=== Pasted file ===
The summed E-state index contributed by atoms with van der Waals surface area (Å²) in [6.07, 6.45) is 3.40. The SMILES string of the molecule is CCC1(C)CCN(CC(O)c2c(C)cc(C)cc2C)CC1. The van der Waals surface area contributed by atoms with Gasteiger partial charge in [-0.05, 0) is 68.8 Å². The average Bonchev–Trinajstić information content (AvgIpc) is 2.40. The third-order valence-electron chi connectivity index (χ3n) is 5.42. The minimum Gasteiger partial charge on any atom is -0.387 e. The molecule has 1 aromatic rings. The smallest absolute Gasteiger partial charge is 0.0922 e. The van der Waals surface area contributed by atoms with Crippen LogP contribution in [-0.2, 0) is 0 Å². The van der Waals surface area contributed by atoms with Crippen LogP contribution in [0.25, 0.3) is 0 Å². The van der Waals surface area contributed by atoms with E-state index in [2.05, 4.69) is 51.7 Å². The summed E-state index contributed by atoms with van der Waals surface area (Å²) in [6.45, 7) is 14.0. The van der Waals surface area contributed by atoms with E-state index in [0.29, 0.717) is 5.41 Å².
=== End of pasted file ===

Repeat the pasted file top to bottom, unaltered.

The summed E-state index contributed by atoms with van der Waals surface area (Å²) in [6.07, 6.45) is 3.40. The SMILES string of the molecule is CCC1(C)CCN(CC(O)c2c(C)cc(C)cc2C)CC1. The van der Waals surface area contributed by atoms with Gasteiger partial charge in [-0.05, 0) is 68.8 Å². The average Bonchev–Trinajstić information content (AvgIpc) is 2.40. The third-order valence-electron chi connectivity index (χ3n) is 5.42. The minimum Gasteiger partial charge on any atom is -0.387 e. The molecule has 1 aromatic rings. The smallest absolute Gasteiger partial charge is 0.0922 e. The van der Waals surface area contributed by atoms with Crippen LogP contribution in [-0.2, 0) is 0 Å². The van der Waals surface area contributed by atoms with Crippen LogP contribution in [0.25, 0.3) is 0 Å². The van der Waals surface area contributed by atoms with E-state index in [2.05, 4.69) is 51.7 Å². The summed E-state index contributed by atoms with van der Waals surface area (Å²) in [6.45, 7) is 14.0. The van der Waals surface area contributed by atoms with E-state index in [0.29, 0.717) is 5.41 Å².